When you get off the elevator on the second floor of the Rider Building you see a small plasma display hanging there that typically has a Twitter stream of ETS staff displayed on it. It is cool to see and I often notice people walking by and stopping to read what is visible. It gives an interesting view into some of the activity happening in and around our office.
If you’ve been to an education technology conference worth its weight then you have probably seen something similar — someone has set up a Twitter account so people can be followed by the event and their back channel stuff can be displayed live as people move around the event. Good enough and a smart way to get a crowd sourced idea of what is happening at the moment.
I’ve wanted something that goes beyond just the standard Twitter stream to use at our annual TLT Symposium, but haven’t wanted to take the time to build something that aggregates more of the social stuff together — Tweets, pictures, links, etc. This weekend I stumbled across a new feature by the folks at Brightkite … they call it The Wall. The Wall is a simple to setup tool that gives you a way to aggregate content posted to the Brightkite network into a very simple full screen view. It gives you the option of using the location of the event as the determining factor — which is nice, b/c once you check in with Brightkite that you are in a certain place, all your updates are counted … no need to use a hastag or anything else. You can also choose a search term which I admittedly didn’t try out (but plan to) as well as person stream. Take a look below to see what I mean …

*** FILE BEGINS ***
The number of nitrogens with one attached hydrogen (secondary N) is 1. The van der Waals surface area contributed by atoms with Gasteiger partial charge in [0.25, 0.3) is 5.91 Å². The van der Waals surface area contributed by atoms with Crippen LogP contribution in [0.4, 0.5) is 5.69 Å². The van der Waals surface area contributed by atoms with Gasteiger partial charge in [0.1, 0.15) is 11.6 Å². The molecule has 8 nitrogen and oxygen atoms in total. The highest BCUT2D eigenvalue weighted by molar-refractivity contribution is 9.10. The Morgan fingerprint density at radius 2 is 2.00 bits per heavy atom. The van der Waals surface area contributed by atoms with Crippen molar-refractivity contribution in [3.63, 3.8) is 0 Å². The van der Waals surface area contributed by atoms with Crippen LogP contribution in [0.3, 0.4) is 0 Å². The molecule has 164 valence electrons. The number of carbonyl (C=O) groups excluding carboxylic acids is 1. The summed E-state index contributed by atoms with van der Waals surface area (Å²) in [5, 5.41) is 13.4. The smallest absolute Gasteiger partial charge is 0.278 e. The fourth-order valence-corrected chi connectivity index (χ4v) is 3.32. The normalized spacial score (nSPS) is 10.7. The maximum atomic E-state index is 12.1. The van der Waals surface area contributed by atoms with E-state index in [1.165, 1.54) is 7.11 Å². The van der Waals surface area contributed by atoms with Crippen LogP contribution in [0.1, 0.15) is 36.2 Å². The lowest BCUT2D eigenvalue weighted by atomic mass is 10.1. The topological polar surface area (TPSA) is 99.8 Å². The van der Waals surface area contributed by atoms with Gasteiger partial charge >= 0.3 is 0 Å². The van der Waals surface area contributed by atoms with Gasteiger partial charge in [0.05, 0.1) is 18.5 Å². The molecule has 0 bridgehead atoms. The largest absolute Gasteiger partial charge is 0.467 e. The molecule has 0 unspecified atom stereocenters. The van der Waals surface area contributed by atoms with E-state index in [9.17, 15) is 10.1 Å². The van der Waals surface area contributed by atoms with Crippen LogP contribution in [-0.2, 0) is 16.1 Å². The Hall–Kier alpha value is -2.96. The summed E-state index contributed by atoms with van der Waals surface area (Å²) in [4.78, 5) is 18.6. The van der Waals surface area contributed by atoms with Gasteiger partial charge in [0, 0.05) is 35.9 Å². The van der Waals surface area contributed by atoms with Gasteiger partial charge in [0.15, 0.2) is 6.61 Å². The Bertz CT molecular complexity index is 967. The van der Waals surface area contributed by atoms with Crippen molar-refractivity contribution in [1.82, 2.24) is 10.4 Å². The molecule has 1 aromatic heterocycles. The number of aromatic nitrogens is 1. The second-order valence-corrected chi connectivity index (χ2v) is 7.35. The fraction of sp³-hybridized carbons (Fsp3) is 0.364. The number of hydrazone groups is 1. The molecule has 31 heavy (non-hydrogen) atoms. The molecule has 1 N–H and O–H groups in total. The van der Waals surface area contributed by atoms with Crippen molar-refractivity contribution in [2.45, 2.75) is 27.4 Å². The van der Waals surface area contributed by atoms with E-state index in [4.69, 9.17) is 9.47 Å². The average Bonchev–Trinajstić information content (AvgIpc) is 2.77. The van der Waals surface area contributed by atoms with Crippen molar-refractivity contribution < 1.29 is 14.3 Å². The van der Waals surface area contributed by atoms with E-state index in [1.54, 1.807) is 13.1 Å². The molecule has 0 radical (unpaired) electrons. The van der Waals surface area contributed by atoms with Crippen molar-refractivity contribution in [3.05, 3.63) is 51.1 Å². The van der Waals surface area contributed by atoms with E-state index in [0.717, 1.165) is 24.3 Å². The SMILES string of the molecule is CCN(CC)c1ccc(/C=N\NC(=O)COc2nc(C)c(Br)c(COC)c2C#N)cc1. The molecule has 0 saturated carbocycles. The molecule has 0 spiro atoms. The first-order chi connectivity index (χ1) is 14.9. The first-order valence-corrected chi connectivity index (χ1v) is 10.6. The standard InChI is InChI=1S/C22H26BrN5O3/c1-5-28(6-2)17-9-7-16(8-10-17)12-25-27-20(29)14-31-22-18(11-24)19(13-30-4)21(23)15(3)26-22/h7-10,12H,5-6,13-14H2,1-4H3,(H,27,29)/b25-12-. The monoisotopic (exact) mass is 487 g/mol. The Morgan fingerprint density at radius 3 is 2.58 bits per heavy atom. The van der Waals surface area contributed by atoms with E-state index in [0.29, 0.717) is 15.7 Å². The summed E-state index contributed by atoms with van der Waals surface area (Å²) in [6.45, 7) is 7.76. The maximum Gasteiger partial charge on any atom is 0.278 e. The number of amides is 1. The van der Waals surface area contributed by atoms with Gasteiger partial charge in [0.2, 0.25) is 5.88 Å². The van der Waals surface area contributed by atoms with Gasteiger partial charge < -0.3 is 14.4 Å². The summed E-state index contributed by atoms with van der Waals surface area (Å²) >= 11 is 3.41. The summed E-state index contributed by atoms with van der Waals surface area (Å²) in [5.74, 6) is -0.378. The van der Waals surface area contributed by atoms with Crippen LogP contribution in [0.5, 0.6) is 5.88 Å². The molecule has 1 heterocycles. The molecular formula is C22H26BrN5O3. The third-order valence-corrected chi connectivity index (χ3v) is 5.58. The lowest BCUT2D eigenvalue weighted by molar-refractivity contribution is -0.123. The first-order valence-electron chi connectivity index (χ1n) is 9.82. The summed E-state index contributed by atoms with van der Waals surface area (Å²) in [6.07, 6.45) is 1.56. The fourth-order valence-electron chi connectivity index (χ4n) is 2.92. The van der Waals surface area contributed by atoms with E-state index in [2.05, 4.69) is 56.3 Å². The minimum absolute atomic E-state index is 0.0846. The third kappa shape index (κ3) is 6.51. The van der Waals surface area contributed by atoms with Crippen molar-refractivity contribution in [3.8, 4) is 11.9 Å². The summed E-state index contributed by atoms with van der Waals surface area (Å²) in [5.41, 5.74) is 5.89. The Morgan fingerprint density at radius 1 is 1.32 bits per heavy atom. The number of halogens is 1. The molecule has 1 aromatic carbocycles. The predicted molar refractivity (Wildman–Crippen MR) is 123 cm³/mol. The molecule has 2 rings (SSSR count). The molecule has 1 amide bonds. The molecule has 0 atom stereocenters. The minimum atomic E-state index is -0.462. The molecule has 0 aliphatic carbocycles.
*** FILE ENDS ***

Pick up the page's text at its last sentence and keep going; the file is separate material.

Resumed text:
Once it is setup, in my case, I choose to use a location — State College, PA. When I launched my Wall I was surprised to see activity talking about the Blogs at Penn State from someone I know, but who isn’t in my network. It was very cool. It even pulls in pictures posted to Brightkite from people checked in at that location. Have a look …
This will be a great addition to the Twitter stuff at any event, but the
issue still exists of asking people to create a Brightkite account. I think you can join in via texting to the site … check out the Wall for 16801 and give it a try. But, now think of how cool it could be in a class where you have much more more control over the networks that your students post to. A Wall featuring updates in one spot would be very attractive to help bind community. I’d be interested in hearing other ways this could work. I am very attracted to the mash up of location, community, and content … I wonder if it works to drive additional context for a community?
Update: BTW, I have 15 invites for Brightkite. If you want one, just leave a comment.